I think there is a fine line between those two. And there is a safe, happy medium between them. They are their own worst enemies. They just want to fight big fights, hard, tough fights, and the money doesn’t make sense at that point. Even the upside, there isn’t much of an upside when you take into accountability the physical demands of what happens to them down the road. You have to have a team that can save a fighter from himself, and you have to position him where he can monetize his opportunities the best way that he possibly can.
Today, we’re in an age where social media is a factor. Could you imagine social media when Mike Tyson was around? It would have been a game changer. He would have been the biggest thing ever. And with everything that he does in the ring and then outside of the ring, people following him, and him always being in the spotlight, Mike Tyson would have been the top influencer in the world if social media had been around. To prove that, when he did come back at the age of 52, he still did one of the top ten PPV’s in the history of boxing. That all alludes to how powerful social media is.
Especially, in the regions we work, they say, “What kind of following does he have?” They don’t ask how many world titles they have, or how many world champions has he fought. All in all, it’s a business, and you have to touch every part of the business. You have to be able to fight your ass off, you can’t be a fraud in the ring. Marketing, fighting the right guys, have the right team, carry yourself the right way, be present on social media, and I think that requires a good team. Tie that in with a good financial manager, a good financial adviser, investors and so on.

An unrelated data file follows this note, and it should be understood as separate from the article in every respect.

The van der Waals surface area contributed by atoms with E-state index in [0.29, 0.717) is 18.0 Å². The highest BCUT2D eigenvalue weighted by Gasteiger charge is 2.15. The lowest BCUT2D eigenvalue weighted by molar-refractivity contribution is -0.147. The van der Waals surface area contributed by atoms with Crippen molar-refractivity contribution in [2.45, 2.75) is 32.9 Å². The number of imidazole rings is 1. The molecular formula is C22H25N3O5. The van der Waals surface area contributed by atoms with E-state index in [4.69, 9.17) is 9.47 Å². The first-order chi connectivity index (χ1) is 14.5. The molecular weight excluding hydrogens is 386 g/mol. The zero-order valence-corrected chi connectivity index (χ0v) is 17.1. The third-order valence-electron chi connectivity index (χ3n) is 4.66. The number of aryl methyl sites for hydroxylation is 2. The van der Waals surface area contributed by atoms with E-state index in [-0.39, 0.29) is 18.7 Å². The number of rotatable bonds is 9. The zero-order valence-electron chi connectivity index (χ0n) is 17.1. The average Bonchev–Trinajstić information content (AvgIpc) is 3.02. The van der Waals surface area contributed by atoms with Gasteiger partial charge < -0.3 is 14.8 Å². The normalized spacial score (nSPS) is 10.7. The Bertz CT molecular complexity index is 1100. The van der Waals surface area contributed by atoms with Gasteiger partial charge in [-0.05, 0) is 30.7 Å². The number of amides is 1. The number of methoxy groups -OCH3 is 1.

Zenger: You seem very selective about the type of fighters you work with. Is that accurate to say?
Abdallah: Absolutely! I have turned down a lot of big names recently that I have talked to. We were not on the same page. If I can’t add value … and the only way I can add value is if we’re on the same wavelength. My fighters, I tell them, “I want you to question everything that I say to you.” Sometimes things might not make sense to you, but if I explain them to you, you will understand where I’m headed. I might be looking five steps down the road where you’re only looking one to two steps down the road. Sometimes we step over dollars, but that’s because we are going to pick up hundreds of dollars. So, sometimes the fighters will want to pick up one dollar, and I’m saying, “Don’t do that, it’s going to ruin your opportunity down the road.” And they may not understand that.
Thank God, the majority of the time I have been right. Have I been wrong? Of course! But our track record speaks for itself, and the guys that we work with have done some of the highest endorsements in the history of boxing. We have some of the best partners. We line our athletes up with some of the best promotions and make the biggest fights. That’s what the business is all about. I don’t want to work with 15–20 guys. I would be doing a disservice to them at this stage. I enjoy working with a handful of guys that I can touch, move around and be able to position them for what’s best for them long term.